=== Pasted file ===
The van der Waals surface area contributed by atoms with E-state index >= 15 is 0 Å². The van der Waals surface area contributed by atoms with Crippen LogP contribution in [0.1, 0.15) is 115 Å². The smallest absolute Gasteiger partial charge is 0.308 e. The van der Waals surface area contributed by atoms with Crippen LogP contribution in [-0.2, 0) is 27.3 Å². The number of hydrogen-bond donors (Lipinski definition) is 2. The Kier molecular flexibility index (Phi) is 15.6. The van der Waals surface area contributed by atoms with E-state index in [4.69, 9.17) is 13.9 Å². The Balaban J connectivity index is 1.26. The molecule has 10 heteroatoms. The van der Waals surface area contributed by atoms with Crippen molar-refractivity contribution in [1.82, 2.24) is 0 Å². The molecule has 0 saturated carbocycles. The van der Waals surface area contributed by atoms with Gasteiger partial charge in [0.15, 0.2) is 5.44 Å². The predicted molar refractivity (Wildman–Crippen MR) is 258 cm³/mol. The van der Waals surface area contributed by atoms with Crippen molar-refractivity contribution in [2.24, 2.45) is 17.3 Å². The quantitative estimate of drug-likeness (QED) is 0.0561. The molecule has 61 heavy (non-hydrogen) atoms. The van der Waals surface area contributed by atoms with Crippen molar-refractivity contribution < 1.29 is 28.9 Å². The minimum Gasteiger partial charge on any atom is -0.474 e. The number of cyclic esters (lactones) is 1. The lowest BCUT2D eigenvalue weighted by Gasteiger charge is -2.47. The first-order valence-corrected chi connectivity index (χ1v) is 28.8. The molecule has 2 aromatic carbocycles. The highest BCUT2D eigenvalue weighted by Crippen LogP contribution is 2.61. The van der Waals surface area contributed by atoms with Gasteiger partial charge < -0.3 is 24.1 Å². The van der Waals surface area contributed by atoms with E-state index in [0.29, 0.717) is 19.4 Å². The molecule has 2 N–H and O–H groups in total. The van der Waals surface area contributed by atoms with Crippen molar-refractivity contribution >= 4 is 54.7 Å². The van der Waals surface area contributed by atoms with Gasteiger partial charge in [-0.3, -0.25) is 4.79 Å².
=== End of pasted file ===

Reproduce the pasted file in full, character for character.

The van der Waals surface area contributed by atoms with E-state index >= 15 is 0 Å². The van der Waals surface area contributed by atoms with Crippen LogP contribution in [0.1, 0.15) is 115 Å². The smallest absolute Gasteiger partial charge is 0.308 e. The van der Waals surface area contributed by atoms with Crippen LogP contribution in [-0.2, 0) is 27.3 Å². The number of hydrogen-bond donors (Lipinski definition) is 2. The Kier molecular flexibility index (Phi) is 15.6. The van der Waals surface area contributed by atoms with E-state index in [4.69, 9.17) is 13.9 Å². The Balaban J connectivity index is 1.26. The molecule has 10 heteroatoms. The van der Waals surface area contributed by atoms with Crippen molar-refractivity contribution in [1.82, 2.24) is 0 Å². The molecule has 0 saturated carbocycles. The van der Waals surface area contributed by atoms with Gasteiger partial charge in [0.15, 0.2) is 5.44 Å². The predicted molar refractivity (Wildman–Crippen MR) is 258 cm³/mol. The van der Waals surface area contributed by atoms with Crippen molar-refractivity contribution in [2.24, 2.45) is 17.3 Å². The quantitative estimate of drug-likeness (QED) is 0.0561. The molecule has 61 heavy (non-hydrogen) atoms. The van der Waals surface area contributed by atoms with Crippen molar-refractivity contribution < 1.29 is 28.9 Å². The minimum Gasteiger partial charge on any atom is -0.474 e. The number of cyclic esters (lactones) is 1. The lowest BCUT2D eigenvalue weighted by Gasteiger charge is -2.47. The first-order valence-corrected chi connectivity index (χ1v) is 28.8. The molecule has 2 aromatic carbocycles. The highest BCUT2D eigenvalue weighted by Crippen LogP contribution is 2.61. The van der Waals surface area contributed by atoms with Gasteiger partial charge < -0.3 is 24.1 Å². The van der Waals surface area contributed by atoms with E-state index in [0.29, 0.717) is 19.4 Å². The molecule has 2 N–H and O–H groups in total. The van der Waals surface area contributed by atoms with Crippen molar-refractivity contribution >= 4 is 54.7 Å². The van der Waals surface area contributed by atoms with Gasteiger partial charge in [-0.3, -0.25) is 4.79 Å².